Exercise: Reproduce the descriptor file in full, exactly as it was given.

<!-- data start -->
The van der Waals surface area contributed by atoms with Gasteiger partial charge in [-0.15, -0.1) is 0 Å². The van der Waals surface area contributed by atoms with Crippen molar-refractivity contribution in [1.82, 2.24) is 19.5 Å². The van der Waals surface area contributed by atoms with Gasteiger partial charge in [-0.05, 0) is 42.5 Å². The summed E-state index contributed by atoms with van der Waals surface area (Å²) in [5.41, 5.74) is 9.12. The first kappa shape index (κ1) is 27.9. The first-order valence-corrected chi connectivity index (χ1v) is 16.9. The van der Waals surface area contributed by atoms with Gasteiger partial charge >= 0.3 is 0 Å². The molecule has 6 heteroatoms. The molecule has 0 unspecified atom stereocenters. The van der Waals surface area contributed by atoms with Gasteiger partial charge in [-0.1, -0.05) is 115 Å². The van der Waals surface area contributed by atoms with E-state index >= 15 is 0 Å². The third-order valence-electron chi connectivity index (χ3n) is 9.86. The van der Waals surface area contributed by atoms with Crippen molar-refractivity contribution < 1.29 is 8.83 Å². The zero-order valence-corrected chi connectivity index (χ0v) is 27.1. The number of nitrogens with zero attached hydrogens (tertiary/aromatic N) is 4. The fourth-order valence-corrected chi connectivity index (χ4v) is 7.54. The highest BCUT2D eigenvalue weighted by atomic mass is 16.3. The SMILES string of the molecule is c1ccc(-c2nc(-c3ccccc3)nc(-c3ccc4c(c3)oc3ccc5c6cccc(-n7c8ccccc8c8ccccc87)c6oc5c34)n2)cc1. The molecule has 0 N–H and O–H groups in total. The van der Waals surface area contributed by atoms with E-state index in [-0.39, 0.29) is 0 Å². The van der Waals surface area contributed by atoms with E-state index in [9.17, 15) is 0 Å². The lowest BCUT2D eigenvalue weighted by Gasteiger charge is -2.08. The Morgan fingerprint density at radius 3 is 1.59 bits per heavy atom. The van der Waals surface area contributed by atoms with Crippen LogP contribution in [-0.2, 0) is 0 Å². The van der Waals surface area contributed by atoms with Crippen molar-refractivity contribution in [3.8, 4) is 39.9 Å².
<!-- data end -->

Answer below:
The van der Waals surface area contributed by atoms with Gasteiger partial charge in [-0.15, -0.1) is 0 Å². The van der Waals surface area contributed by atoms with Crippen molar-refractivity contribution in [1.82, 2.24) is 19.5 Å². The van der Waals surface area contributed by atoms with Gasteiger partial charge in [-0.05, 0) is 42.5 Å². The summed E-state index contributed by atoms with van der Waals surface area (Å²) in [5.41, 5.74) is 9.12. The first kappa shape index (κ1) is 27.9. The first-order valence-corrected chi connectivity index (χ1v) is 16.9. The van der Waals surface area contributed by atoms with Gasteiger partial charge >= 0.3 is 0 Å². The molecule has 6 heteroatoms. The molecule has 0 unspecified atom stereocenters. The van der Waals surface area contributed by atoms with Gasteiger partial charge in [-0.1, -0.05) is 115 Å². The van der Waals surface area contributed by atoms with E-state index >= 15 is 0 Å². The third-order valence-electron chi connectivity index (χ3n) is 9.86. The van der Waals surface area contributed by atoms with Crippen molar-refractivity contribution < 1.29 is 8.83 Å². The zero-order valence-corrected chi connectivity index (χ0v) is 27.1. The number of nitrogens with zero attached hydrogens (tertiary/aromatic N) is 4. The fourth-order valence-corrected chi connectivity index (χ4v) is 7.54. The highest BCUT2D eigenvalue weighted by atomic mass is 16.3. The SMILES string of the molecule is c1ccc(-c2nc(-c3ccccc3)nc(-c3ccc4c(c3)oc3ccc5c6cccc(-n7c8ccccc8c8ccccc87)c6oc5c34)n2)cc1. The molecule has 0 N–H and O–H groups in total. The van der Waals surface area contributed by atoms with E-state index in [-0.39, 0.29) is 0 Å². The van der Waals surface area contributed by atoms with E-state index in [9.17, 15) is 0 Å². The lowest BCUT2D eigenvalue weighted by Gasteiger charge is -2.08. The Morgan fingerprint density at radius 3 is 1.59 bits per heavy atom. The van der Waals surface area contributed by atoms with Crippen LogP contribution in [-0.2, 0) is 0 Å². The van der Waals surface area contributed by atoms with Crippen molar-refractivity contribution in [3.8, 4) is 39.9 Å².